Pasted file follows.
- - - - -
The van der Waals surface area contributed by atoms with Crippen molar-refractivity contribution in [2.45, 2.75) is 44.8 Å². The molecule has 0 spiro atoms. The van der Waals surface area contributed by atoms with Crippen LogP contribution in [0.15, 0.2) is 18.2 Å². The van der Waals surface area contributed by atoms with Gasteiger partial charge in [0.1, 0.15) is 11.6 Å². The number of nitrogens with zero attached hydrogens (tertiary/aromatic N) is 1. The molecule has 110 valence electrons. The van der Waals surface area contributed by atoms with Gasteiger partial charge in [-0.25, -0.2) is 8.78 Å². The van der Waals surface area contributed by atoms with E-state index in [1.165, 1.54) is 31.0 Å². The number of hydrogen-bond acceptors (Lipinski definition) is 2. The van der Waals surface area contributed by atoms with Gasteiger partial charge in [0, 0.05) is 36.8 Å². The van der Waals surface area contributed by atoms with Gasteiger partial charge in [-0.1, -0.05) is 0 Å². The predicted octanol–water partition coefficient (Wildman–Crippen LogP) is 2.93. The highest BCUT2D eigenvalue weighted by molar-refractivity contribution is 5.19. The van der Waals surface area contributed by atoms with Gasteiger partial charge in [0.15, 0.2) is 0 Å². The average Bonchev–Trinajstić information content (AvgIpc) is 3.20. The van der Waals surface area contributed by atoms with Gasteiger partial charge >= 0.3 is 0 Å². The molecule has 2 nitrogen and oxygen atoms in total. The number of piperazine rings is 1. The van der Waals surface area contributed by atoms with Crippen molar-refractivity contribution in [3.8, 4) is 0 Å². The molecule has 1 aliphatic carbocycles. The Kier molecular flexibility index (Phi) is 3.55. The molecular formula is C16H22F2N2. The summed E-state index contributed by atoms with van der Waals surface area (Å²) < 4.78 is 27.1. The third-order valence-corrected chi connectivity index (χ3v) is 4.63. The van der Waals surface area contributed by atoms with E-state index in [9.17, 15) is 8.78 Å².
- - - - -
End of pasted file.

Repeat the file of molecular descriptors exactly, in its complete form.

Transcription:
The van der Waals surface area contributed by atoms with Crippen molar-refractivity contribution in [2.45, 2.75) is 44.8 Å². The molecule has 0 spiro atoms. The van der Waals surface area contributed by atoms with Crippen LogP contribution in [0.15, 0.2) is 18.2 Å². The van der Waals surface area contributed by atoms with Gasteiger partial charge in [0.1, 0.15) is 11.6 Å². The number of nitrogens with zero attached hydrogens (tertiary/aromatic N) is 1. The molecule has 110 valence electrons. The van der Waals surface area contributed by atoms with Gasteiger partial charge in [-0.25, -0.2) is 8.78 Å². The van der Waals surface area contributed by atoms with E-state index in [1.165, 1.54) is 31.0 Å². The number of hydrogen-bond acceptors (Lipinski definition) is 2. The van der Waals surface area contributed by atoms with Gasteiger partial charge in [0, 0.05) is 36.8 Å². The van der Waals surface area contributed by atoms with Gasteiger partial charge in [-0.1, -0.05) is 0 Å². The predicted octanol–water partition coefficient (Wildman–Crippen LogP) is 2.93. The highest BCUT2D eigenvalue weighted by molar-refractivity contribution is 5.19. The van der Waals surface area contributed by atoms with Gasteiger partial charge in [0.15, 0.2) is 0 Å². The average Bonchev–Trinajstić information content (AvgIpc) is 3.20. The van der Waals surface area contributed by atoms with Gasteiger partial charge >= 0.3 is 0 Å². The molecule has 2 nitrogen and oxygen atoms in total. The number of piperazine rings is 1. The van der Waals surface area contributed by atoms with Crippen molar-refractivity contribution in [3.8, 4) is 0 Å². The molecule has 1 aliphatic carbocycles. The Kier molecular flexibility index (Phi) is 3.55. The molecular formula is C16H22F2N2. The summed E-state index contributed by atoms with van der Waals surface area (Å²) < 4.78 is 27.1. The third-order valence-corrected chi connectivity index (χ3v) is 4.63. The van der Waals surface area contributed by atoms with E-state index in [9.17, 15) is 8.78 Å².